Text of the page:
My friends are fantastic people, I'm lucky to have them, and I love them.
And that's really all I have to say right now.
And no, this hasn't been brought to you by ForeverFriends or some such. I just had a lovely day with one of my friends that I just don't see enough of, and as I was told some bad news on Saturday, it was even better to see her.
Especially as it was sunny. Very sunny. And Paris was very very busy for a Sunday. People were out in droves to enjoy what feels like the last of the summer sun - plus it was Journées du Patrimoine this week-end (European Heritage Days - in short, you could visit monuments and lots of other places; hours of queuing involved). Those who weren't so culture-minded, amongst whom we were ashamed to count, were sitting at terrasses, however, and it was very difficult to find a spot in the sun. Let me rephrase this. It was hell. So we had to devise a strategy, which was suggested by a very harassed-looking waiter.
I was meeting my friend for lunch, you see. Actually, I was supposed to meet her for brunch, but after several long minutes spent trying to find a time that was not too early (I wanted to sleep if I could), not too late (she wanted to go swimming - each to their priorities, eh - and knew she would be ravenous afterwards), we worked out that lunch was in fact a pretty good compromise. We're nothing if not compromising. Make of this what you want.
Now that that essential bit of context has been established, let's go back to the getting-a-spot-in-the-sun strategy. Very simple. Take example on nature. Just like vultures, walk in circles around those who look like they're finished but cannot be bothered to ask for the check. They'll grow tired of it and helpfully depart after a short while. And no, I'm not proud of it, so quit guilt-tripping me already. The waiter suggested it.
So find our spot in the sun we eventually did, and we had the same chat we've been having for ever. Work, love, life, flat, love, work, life, love, life, love. And work for good measure. And life again, because it's not advisable to finish a week-end conversation talking about work, is it? To think I hate to be predictable.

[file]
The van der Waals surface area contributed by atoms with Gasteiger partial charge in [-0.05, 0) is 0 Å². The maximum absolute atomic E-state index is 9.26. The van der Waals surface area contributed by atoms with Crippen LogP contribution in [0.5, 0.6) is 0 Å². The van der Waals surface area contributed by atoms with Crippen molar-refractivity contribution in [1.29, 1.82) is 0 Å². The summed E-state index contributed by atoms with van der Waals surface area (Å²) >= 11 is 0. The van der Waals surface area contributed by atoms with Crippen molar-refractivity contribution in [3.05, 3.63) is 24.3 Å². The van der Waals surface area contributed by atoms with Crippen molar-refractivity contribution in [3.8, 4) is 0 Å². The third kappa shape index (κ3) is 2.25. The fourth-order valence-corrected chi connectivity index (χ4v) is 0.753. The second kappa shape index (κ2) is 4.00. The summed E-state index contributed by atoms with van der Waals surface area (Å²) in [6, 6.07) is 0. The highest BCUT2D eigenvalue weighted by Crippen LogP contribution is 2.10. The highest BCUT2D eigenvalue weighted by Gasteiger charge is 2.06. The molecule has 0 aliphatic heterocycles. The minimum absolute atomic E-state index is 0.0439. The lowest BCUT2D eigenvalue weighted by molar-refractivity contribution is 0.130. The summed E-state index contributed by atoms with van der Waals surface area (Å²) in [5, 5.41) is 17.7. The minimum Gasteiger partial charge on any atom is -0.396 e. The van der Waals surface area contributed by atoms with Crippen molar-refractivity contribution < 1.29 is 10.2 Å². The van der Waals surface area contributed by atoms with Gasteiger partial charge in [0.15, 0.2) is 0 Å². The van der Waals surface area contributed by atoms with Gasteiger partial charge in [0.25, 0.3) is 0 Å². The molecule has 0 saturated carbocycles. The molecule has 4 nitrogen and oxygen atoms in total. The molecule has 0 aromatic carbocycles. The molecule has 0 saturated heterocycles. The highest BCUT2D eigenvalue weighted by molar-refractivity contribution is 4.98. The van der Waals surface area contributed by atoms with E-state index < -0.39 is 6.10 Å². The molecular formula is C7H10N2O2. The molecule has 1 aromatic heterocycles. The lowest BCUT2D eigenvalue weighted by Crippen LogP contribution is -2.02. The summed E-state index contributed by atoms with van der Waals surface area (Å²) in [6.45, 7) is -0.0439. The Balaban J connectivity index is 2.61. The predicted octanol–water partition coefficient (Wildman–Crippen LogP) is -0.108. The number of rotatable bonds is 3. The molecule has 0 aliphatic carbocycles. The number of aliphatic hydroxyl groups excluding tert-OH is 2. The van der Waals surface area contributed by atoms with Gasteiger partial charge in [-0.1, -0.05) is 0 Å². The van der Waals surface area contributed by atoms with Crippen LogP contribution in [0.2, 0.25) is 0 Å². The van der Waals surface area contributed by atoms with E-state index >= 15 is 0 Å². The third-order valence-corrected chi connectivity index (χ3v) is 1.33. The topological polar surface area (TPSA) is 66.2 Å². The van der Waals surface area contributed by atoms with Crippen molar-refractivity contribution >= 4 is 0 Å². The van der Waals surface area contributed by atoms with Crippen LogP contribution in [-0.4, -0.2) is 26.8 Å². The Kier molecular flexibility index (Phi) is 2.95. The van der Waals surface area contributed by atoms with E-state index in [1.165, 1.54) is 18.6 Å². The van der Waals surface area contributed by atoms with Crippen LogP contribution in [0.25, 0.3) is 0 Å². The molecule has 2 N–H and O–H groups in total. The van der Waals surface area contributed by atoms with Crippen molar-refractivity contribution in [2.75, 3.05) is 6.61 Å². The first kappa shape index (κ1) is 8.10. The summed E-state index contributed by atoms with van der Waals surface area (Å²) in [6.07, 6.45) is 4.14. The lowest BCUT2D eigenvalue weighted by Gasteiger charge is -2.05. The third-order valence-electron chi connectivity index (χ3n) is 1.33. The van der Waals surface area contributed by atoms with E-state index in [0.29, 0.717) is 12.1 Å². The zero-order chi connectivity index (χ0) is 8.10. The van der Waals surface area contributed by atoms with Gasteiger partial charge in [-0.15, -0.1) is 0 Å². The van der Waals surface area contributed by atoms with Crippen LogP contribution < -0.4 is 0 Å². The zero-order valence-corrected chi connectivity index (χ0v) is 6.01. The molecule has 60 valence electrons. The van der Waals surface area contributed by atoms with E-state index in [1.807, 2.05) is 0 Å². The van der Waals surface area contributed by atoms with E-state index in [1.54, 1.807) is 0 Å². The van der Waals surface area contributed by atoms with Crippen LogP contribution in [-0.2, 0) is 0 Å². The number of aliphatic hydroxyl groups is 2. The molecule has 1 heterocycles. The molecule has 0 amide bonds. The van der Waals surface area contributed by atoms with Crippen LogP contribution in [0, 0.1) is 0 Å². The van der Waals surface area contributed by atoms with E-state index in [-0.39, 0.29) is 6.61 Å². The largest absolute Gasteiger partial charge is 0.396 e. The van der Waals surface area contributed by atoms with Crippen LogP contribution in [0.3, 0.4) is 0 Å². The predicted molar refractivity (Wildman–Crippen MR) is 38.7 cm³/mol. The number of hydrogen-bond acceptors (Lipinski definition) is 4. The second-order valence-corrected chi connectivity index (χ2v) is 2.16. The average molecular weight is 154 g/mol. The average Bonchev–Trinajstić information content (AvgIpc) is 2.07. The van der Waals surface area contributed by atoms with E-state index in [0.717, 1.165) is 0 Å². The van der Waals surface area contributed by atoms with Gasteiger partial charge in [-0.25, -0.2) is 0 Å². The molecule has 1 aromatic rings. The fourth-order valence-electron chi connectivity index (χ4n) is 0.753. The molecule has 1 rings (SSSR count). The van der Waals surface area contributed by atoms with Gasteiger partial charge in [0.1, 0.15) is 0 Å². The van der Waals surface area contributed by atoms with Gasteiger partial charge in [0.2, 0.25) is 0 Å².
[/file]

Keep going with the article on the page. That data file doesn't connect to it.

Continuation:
But it was great. And fun. And sunny. So really, who cares about being predictable?
As we parted ways, I thought I'd walk part of the way home. Because it was sunny. An on-the-spur-of-the-moment kind of thing, if you will. Turns out that try as I may, I'll be predictable to the end though. I got lost. As was to be expected, really. The thing is, at some point, I did notice that some buildings on the left must be new, as I'd never seen them before on my way home. I clicked about 5 minutes later. What a... silly... something.
But I did find my way again, and a bus. Crowded of course, but that was OK, as my trusted mp3 player was in my bag; and I was just getting my headphones out, in that weird feet-wide-apart position that all standing bus passengers have learned to master so we don't lose our balance and end up on some unwilling person's lap, when this lovely lovely young guy stood up and insisted that I take his place. I told him it would really make me feel old if he gave up his seat, but he just told me to hush and sit down. I could never resist authority. Lovely.
Did I say up there that that was all I had to say? I lied. Didn't expect me to lie, did you?
There you go. I hate to be predictable.